25. 25. COMPLICATIONS <ul><li>4. CNS </li></ul><ul><li>The incidence of encephalomyelitis is 1-2/l,000 cases of measles </li></ul><ul><li>Onset occurs 2-5 days after the appearance of the rash </li></ul><ul><li>No correlation between the severity of the rash illness and </li></ul><ul><li>that of the neurologic involvement </li></ul><ul><ul><li>Earlier - direct viral effect in CNS </li></ul></ul><ul><ul><li>Later – immune response causing demyelination </li></ul></ul><ul><ul><li>Significant morbidity, permanent sequelae – mental </li></ul></ul><ul><ul><li>retardation and paralysis </li></ul></ul><ul><li>Subacute sclerosing panencephalitis (SSPE): extremely rare, 6-10 years after infection. Progressive dementia, fatal. Interaction of host with defective form of virus </li></ul>
  26. 26. LABORATORY EXAMINATION <ul><li>Isolation of measles virus from a clinical specimen (e.g., nasopharynx, urine) </li></ul><ul><li>Significant rise in measles IgG by any standard serologic assay </li></ul><ul><li>Positive serologic test for measles IgM antibody </li></ul><ul><li>Immunofluorescence detects Measles antigens </li></ul><ul><li>Multinucleated giant cells in smears of nasal mucosa </li></ul><ul><li>Low white blood cell count and a relative lymphocytosis in PB </li></ul><ul><li>Measles encephalitis – raised protein, lymphocytes in CSF </li></ul>
  27. 27. DIAGNOSIS <ul><li>characteristic clinical picture: </li></ul><ul><li>Measles contact </li></ul><ul><li>Koplik spot </li></ul><ul><li>Features of the skin rash </li></ul><ul><li>The relation between the eruption and fever </li></ul><ul><li>Laboratory confirmation is rarely needed </li></ul>
  28. 28. DIFFERENTIAL DIAGNOSIS <ul><li>The rash of measles must be differentiated from that of </li></ul><ul><li>rubella; </li></ul><ul><li>roseola intantum; </li></ul><ul><li>enteroviral infections; </li></ul><ul><li>scarlet fever; </li></ul><ul><li>and drug rashes. </li></ul>
  29. 29. Pathogen Features Rash fever Vs Rash Measles Measles virus Cough coryza, conjunctivitis Red maculopapule fever for3-4days Koplik spot after the Face  trunk  limbs rises abruptly as 2nd -3rd fever Desquamation and the rash appears discoloration Rubella Rubella virus Disease is mild, postau- Maculopapule fever for1-2days ricular lymphadenopathy Face  trunk  limbs low or absent No desquamation and during the rash discoloration Roseola Human Generally well, Seizures Rose colored, spreads high fever for3-5 Infantum herpesvirus 6 (5-10%) due to high to the neck and the days, ceases with fever trunk the onset of rash Scarlet fever Group A High fever, toxicity, Gooseflesh texture on fever for1-2days Streptococcus Angina, strawberry tongue an erythematous base higher as the Circumoral pallor, tonsillitis for 3-5 day, desquam- rash appears ation after 1 week Enteroviral Echovirus, Accompanied by respiratory Scattered macule or Rash appears Infections Coxsackievirus or gastrointestinal maculopapule, few during or after manifestation confluent, 1-3 days, fever no desquamation Drug Rash Manifestations of Urticarial, maculopapula Relates to the primary disease, itching or scarlatiniform rash drugs taken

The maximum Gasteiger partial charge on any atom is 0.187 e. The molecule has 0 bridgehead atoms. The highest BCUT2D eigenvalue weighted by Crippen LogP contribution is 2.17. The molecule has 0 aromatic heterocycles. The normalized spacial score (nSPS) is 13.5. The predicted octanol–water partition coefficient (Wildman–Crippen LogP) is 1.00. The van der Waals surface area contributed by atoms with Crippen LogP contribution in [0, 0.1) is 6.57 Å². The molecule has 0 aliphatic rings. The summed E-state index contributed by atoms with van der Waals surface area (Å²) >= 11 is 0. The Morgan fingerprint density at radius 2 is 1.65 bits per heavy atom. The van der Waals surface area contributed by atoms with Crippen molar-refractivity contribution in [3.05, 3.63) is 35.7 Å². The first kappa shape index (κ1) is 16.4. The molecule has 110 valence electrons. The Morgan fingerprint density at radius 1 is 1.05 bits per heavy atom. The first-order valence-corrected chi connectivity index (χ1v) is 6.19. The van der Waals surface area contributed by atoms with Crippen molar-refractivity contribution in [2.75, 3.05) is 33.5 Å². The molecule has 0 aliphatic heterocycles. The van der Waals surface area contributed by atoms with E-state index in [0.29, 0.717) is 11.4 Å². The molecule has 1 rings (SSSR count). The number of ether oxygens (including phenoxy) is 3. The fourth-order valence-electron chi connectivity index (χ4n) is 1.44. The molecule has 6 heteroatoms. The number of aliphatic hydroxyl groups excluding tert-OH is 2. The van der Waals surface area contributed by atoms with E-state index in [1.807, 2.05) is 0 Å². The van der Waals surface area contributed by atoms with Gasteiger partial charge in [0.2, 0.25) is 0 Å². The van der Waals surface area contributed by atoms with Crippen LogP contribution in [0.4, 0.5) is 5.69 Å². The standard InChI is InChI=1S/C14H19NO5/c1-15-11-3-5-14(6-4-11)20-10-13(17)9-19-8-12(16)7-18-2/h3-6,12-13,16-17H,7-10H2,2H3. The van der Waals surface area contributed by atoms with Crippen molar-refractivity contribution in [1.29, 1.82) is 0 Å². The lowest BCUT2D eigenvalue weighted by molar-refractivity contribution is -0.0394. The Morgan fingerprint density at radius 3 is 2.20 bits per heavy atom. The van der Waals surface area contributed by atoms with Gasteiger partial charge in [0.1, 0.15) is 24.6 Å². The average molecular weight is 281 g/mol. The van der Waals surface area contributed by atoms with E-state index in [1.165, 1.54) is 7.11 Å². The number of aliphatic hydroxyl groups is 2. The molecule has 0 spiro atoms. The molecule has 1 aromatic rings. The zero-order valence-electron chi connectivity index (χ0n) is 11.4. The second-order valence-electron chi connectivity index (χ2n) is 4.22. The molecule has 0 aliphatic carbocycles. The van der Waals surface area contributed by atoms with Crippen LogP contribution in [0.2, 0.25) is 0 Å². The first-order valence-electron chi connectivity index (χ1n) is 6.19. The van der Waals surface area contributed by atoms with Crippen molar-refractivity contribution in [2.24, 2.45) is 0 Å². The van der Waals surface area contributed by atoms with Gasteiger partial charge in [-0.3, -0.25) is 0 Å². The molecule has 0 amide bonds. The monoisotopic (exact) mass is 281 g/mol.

30. 30. DIFFERENTIAL DIAGNOSIS Scarlet fever
  31. 31. DIFFERENTIAL DIAGNOSIS Scarlet fever
  32. 32. TREATMENT <ul><li>Supportive, symptom-directed </li></ul><ul><li>Antipyretics for fever </li></ul><ul><li>Bed rest </li></ul><ul><li>Adequate fluid intake </li></ul><ul><li>Be protected from exposure to strong light </li></ul><ul><li>Antibiotics for otitis media, pneumonia </li></ul><ul><li>High doses Vitamin A in severe/ potentially severe measles/ patients less than 2 years </li></ul><ul><li>100,000IU—200,000IU </li></ul>
  33. 33. PREVENTION <ul><li>1. Quarantine period </li></ul><ul><li>5 days after rash appears, longer for complicated measles </li></ul><ul><li>2. Vaccine </li></ul><ul><li>The initial measles immunization is recommended at 8mo of </li></ul><ul><li>age </li></ul><ul><li>A second immunization is recommended routinely at 7yr of </li></ul><ul><li>age </li></ul><ul><li>3. Postexposure Prophylaxis </li></ul><ul><li>Passive immunization with immune globulin (0.25mL/kg) </li></ul><ul><li>is effective for prevention and attenuation of measles within </li></ul><ul><li>5 days of exposure. </li></ul>
  34. 34. THANK YOU